Detailing FB's Longer-Term Revenue Drivers and Bear Case

This is the second of a three part series detailing the key topics that institutional investors are talking about on Facebook (FB). Facebook will report earnings on Wednesday, November 4.

 

Part 1: Detailing FB's Near-Term Revenue Drivers

Part 2: Detailing FB's Longer-Term Revenue Drivers and the Bear Case

Part 3: What Investors are Focused on Ahead of FB's 3Q Results

 

Facebook's Longer-Term Drivers Include Messaging and Oculus

Facebook is a widely loved stock among both the buy-side and sell-side analysts. One of the reasons for the optimism is Facebook's near-term revenue growth drivers in video and Instagram, as I detailed yesterday. Beyond these factors, the company also has a number longer-term sources that hold a significant amount of potential. Specifically, Facebook's messaging apps, Facebook Messenger and WhatsApp, have an even greater number of users than Instagram and could unlock further growth beyond 2016. Additionally, Facebook's virtual reality company, Oculus, holds potential beyond PC and mobile as the next computing  platform.

 

The Opportunity in Messaging

Facebook owns two messaging platforms in Facebook Messenger and WhatsApp. The audience for both has grown significantly, as both Messenger and WhatsApp have become two of the top four most downloaded apps on the iOS system. Messenger now has over 700 million users, while WhatsApp has over 800 million. 

Management continues to invest into new features for both platforms. With Facebook Messenger, Facebook recently opened up the platform to developers this March, and rolled out features such as high definition calling and video, payments, e-commerce, and business integration. With WhatsApp, management continues to roll out VoIP calling and other features to grow the user base. Facebook may eventually roll out similar features from Facebook Messenger into WhatsApp. 

While Facebook has yet to try to ramp its monetization of either platform, management has stated that the messaging platform is in the product grouping that is expected to deliver an impact in 5 years. There are a number of existing business models that exist around messaging platforms that would be lucrative, including advertisements, subscription pricing (either to businesses or consumers), stickers, or payments.

How much could Messenger and WhatsApp potentially deliver in revenue? While several years away, analysts estimate that the two platforms could each deliver at least $1 billion in revenue. These calculations are based revenue generation at other messaging platforms, like Kakao, WeChat, or Weibo, where they've been able to achieve an annual revenue per MAU of at least $1, with some delivering an estimated $3+. Assuming a similar margin to current levels, Facebook's messaging platforms could add $0.24, or 7% to current 2017 consensus estimates of $3.59. Note that these estimates are illustrative and could be delayed should Facebook decide to monetize the platforms at a later time. However, the point is that these two platforms represent another potential source of EPS upside longer-term (as analysts are currently not projecting any upside from messaging in their estimates).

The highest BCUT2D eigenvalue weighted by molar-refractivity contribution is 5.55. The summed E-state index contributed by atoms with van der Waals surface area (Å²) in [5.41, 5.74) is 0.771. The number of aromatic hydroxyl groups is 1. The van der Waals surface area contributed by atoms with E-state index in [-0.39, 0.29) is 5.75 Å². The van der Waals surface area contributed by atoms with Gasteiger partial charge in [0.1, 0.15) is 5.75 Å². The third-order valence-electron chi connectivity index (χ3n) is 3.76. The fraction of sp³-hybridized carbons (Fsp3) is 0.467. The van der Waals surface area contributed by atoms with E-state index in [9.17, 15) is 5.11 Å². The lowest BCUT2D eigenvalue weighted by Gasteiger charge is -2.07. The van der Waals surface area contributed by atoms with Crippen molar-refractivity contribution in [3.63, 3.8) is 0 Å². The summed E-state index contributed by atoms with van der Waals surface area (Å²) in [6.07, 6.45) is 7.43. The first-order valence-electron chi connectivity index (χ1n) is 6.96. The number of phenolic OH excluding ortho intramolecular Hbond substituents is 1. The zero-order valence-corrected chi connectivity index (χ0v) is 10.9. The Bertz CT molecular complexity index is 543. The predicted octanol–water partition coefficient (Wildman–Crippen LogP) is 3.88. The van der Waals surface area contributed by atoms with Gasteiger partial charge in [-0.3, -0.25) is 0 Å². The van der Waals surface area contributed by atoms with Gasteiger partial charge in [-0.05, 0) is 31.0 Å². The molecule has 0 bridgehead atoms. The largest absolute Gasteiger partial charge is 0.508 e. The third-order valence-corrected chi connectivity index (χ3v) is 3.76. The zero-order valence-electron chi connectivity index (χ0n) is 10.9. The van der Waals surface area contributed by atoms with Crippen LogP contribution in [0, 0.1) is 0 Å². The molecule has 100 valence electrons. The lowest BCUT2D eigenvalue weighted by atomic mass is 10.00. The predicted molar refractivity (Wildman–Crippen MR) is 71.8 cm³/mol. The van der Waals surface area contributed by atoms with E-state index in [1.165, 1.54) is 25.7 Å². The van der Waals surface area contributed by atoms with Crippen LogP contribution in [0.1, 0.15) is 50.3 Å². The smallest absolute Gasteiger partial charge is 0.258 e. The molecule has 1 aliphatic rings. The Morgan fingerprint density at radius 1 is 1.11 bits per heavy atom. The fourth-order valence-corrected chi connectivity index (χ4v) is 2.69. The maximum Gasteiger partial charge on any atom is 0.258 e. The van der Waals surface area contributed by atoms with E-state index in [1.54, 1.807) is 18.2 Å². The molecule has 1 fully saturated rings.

Read more about the video and instagram upside in part 1 of my Facebook series.

Read more about the video and instagram upside in part 1 of my Facebook series.

 

Oculus is a Long-Term Wildcard

Back in early 2014, Facebook acquired virtual reality device maker Oculus. Oculus makes the Oculus Rift, a virtual reality headset that displays immersive, 3D video. The device is extremely popular among  online gaming communities and has received significant media attention despite the fact that it hasn't yet shipped a consumer version of the product.

Predicting the potential impact of the Oculus Rift is not easy. The Rift will go on sale in 1Q16 and is expected to cost over $300. The device is popular among niche communities online, but the consumer reaction and adoption of the device remains in question. Those who are skeptical point to the high price, the high computing requirements (with a PC that fits the requirements likely costing another $1,000), virtual reality's lackluster history, the social stigma around wearing a device on your head, and the technological barriers that remain. The skeptics believe that the project will not gain significant consumer traction, and instead will depress margins as the company invests heavily into the platform over the coming years.